A typical politician floats into office via pretentious hot air balloons of empty promises and plenty of strings-attached dollars; once safely in his seat of power, said politician promptly disregards his “convictions” and slavishly follows the most advantageous lobbyists and most rewarding legislative cliques—anything to stay in office for a few decades.

There are exceptions, however, and Texas Nationalists are watching one of them closely: Jonathan Stickland, a young firebrand representative from Tarrant County.

Although many of his colleagues on both sides of the aisle consistently block, mock, and troll his efforts, he has enormous popular support with libertarians, parental rights activists, privacy activists, and gun rights supporters alike.

In short, his goal is to lessen federal influence in the state of Texas. Texas Nationalists recognize this as one step in the right direction. House Speaker Joe Straus seems to consider Republican Stickland his court jester, but the Tarrant County representative’s bills are not jokes.

Antagonist-in-Chief Stickland (as the Texas Tribune dubbed him) champions “controversial” constitutional carry legislation, or, in other words, gun ownership and open carry rights in the absence of licensing restrictions. His H.B. 195 would have eliminated licensing for handguns, and when it fell through he proposed an amendment that also would have rendered current laws on the matter effectively null and void; another of his bills, H.B. 928, prohibits state funds from being used for the enforcement of federal firearm regulations.

Notably, Stickland kept pressing the issue despite being in a situation in which many of his counterparts would have been satisfied with introducing a token bill and giving up when nothing came of it.

Defending the right to privacy is also high on his list of priorities: his H.B. 3916 would literally cut off the National Security Agency in Texas by restricting water and electric service to its buildings, admittedly one of the more clever ways to pull the plug on the federal government. In 2013 Governor Perry signed H.B. 2268 into law, and with it Stickland’s amendment requiring warrants for law enforcement officers before they can search emails and other forms of electronic communications.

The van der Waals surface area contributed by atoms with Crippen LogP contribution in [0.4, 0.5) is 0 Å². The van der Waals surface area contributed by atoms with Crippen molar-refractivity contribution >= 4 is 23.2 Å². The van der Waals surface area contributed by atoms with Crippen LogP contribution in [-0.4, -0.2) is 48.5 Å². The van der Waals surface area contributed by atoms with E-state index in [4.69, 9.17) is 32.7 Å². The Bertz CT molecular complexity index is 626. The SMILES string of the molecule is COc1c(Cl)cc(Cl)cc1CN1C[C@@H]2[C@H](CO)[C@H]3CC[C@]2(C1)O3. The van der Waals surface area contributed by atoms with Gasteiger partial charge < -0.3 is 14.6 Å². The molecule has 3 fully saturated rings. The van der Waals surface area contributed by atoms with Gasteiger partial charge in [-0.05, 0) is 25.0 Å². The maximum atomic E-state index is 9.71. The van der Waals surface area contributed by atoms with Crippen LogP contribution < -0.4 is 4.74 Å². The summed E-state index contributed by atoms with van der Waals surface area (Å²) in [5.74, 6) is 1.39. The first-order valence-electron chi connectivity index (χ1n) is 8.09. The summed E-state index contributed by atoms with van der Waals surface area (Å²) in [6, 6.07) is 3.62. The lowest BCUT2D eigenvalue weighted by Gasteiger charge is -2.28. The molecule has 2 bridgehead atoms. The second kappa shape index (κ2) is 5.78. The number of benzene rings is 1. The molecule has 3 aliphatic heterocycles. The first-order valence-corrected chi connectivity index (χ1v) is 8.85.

Stickland does the opposite of what most legislators do in that instead of using parliamentary tricks to increase government control and personal power, he uses them to push for creative new ways to rid Texas of Washington’s chokehold.

Recently, his H.B. 142—banning red light cameras—ended in Stickland getting thrown out of a committee hearing by Rep. Joe Pickett, a democrat from El Paso. One thing is for sure: Stickland isn’t terribly concerned about what his colleagues think of him.

Like many other representatives’ websites, Stickland’s claims that he wants to “stand up to Washington power grabs” that are “in violation of our state’s rights.” But unlike other representatives, he means it. For him, standing up to Washington power grabs has meant standing up to leadership in Austin as well, and that can be a tall order.

“As conservative Republicans,” he says, “we must draw a line in the sand and say no more.”

Stickland has drawn more “lines in the sand” than most representatives have or ever will, but the question that those seeking an independent Texas ask is whether or not he will draw the line in the sand.

With his strong stances, bold offense, and determined defense, Stickland is one of the few representatives—an exception to the rule—who shows the potential for saying “no more” and ending Washington’s power grabs once and for all.


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